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I want to talk about sparrows, one of the most common birds around the world. I noticed that when one slowly walks into them (so that they are not frightened enough to fly away), these tiny birds would jump away, rather than walk away, as if they are not able to walk.

Why is it?

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    $\begingroup$ This is the first result I've got in Google: "As for why sparrows jump, I suspect that they are perfectly capable of walking, but find hopping to be a more efficient way of moving across the ground in the irregular pattern that they generally prefer. This is partly a function of their small body size, since jumping is typically easier for small animals than for large ones of the same approximate shape." C Sullivan, Institute of Vertebrate Paleontology. $\endgroup$ – user24284 May 11 '17 at 1:16
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    $\begingroup$ Also, there is a good explanation here: theguardian.com/theguardian/2010/jan/27/… $\endgroup$ – user24284 May 11 '17 at 1:19
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As pointed out by @jamesqf in the comment below, there exist many birds like quail and pheasants that run and walk rather than hop. Also, there are several flightless birds like ostriches, emus, rheas that do the same. But it is also true that sparrows don't walk or run but hop. The question now is- why?

There is an interesting fact- both Quail and Pheasant are ground nesting birds.

Now, the reason why we do not see sparrows running like pheasants is because sparrows rely more on their ability to fly for survival and getting around. So, a sparrow will rather fly the distance than run. The reason for this might be its smaller size which makes it more efficient and safe during flight.

But the question is- why don't sparrows walk? Why do they hop? Quails (video) and Pheasants(video) certainly walk even for short distance.

Just before a flight, all birds jump to power their flight. So, if a sparrow hops around rather than walking around, it can convert any of these jumps into a full flight in the case of an unexpected need. This again comes down to sparrow's heavy reliance on flight to escape danger. Because of their light weight, hopping rather than walking is less costly for a sparrows.

Whereas in a normal situation, Quails and Pheasants would rather run to build the necessary momentum to initiate a flight. But they walk even for shorter distance because they are heavier than a sparrow, and walking for them is more efficient than hopping. But in worst case scenario, even birds like Quails can simply jump into a flight, as can be seen in this video if you watch it in slow motion.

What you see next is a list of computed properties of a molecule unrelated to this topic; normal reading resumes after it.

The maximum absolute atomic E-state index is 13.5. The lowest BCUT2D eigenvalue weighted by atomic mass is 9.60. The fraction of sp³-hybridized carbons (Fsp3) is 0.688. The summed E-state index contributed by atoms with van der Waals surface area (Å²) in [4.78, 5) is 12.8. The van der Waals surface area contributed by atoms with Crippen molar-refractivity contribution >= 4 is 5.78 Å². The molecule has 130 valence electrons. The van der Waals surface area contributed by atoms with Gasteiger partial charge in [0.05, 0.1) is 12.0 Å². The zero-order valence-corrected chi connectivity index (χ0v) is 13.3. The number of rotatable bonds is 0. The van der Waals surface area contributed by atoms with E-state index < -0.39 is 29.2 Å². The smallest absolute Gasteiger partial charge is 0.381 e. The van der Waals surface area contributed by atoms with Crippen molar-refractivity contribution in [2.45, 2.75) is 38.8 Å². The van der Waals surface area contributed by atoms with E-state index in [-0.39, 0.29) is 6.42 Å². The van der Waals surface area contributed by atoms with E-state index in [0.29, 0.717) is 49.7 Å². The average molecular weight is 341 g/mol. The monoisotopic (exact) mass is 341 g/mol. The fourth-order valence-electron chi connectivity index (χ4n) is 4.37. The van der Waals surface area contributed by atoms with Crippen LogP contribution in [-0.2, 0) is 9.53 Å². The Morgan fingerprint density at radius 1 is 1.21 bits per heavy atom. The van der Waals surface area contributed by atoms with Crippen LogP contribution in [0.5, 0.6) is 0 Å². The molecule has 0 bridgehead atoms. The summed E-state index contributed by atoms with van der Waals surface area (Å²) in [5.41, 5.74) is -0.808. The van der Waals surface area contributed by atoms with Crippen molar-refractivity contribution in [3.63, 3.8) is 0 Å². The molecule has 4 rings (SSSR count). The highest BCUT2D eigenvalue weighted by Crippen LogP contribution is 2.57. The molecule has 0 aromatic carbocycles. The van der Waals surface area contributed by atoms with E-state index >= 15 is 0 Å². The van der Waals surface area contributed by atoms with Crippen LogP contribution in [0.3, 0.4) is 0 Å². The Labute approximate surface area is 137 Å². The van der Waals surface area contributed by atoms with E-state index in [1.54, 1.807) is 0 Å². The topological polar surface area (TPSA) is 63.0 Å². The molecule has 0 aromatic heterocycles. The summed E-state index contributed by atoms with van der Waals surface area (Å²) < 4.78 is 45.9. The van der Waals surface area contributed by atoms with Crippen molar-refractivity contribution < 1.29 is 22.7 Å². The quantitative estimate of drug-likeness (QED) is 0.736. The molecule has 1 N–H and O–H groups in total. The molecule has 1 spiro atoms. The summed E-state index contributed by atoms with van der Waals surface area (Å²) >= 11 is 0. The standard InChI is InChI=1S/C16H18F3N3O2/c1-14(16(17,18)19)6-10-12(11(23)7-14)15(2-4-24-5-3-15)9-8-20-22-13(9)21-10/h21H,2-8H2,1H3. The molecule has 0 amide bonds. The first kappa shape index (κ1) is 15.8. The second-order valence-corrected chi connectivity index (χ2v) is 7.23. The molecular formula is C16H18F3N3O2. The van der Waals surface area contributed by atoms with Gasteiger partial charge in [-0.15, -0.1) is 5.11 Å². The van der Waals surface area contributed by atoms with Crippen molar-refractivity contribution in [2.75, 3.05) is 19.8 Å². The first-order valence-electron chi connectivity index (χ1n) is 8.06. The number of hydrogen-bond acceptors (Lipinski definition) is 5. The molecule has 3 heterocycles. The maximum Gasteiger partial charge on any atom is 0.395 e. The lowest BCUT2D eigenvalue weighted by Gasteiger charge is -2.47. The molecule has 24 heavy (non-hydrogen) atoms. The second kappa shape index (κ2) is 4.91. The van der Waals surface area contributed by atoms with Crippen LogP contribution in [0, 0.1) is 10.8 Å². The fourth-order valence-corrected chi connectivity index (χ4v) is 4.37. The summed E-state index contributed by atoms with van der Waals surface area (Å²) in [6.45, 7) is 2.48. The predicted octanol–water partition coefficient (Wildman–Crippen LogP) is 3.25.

Edit: another factor that might influence whether a certain bird hops or walks is the irregularity of the terrain with respect to the size of the bird. The terrain is relatively more irregular for smaller birds (there are obstacles like twigs, stones, grass etc), hence making hopping a better option than walking.

There are many kinds of birds that each choose whether to walk or hop. Here i present a small categorization with video evidence to bring out some pattern if any. You might need to watch some of the videos in slow motion.

Birds that hop:

Birds that walk

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  • $\begingroup$ You have a very long answer, but very little of it answers the main question. This is ok, except that your actual answer is not supported by any citations or links to sources. Please edit your post to include support. Thank you $\endgroup$ – theforestecologist Apr 29 at 17:47
  • $\begingroup$ Comments are not for extended discussion; this conversation has been moved to chat. $\endgroup$ – theforestecologist Apr 29 at 18:02
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An avian researcher states that birds with short necks hop as it allows them to turn around faster and benefits their 360' field of vision so it aids their agility and perception, wheras walking birds have longer necks and can see around them while walking.

https://www.researchgate.net/publication/264193094_Biped_gait_in_birds_some_observations https://www.researchgate.net/publication/233934125_Hopping_in_Birds_is_The_Choice_of_Gait_Influenced_by_Cervical_Mobility_and_Field_of_Vision

Perhaps walking distracts vision for animals that can't bob their heads like pigeons, the stiller the eyes are, the clearer the peripheral vision.

As pro ornithologists states that birds that are adapted for tree life and constant branch hopping also hop around on the ground, however birds that spend a lot of time on the ground save energy by walking.

https://ww2.rspb.org.uk/birds-and-wildlife/bird-and-wildlife-guides/ask-an-expert/previous/hop_or_run.aspx

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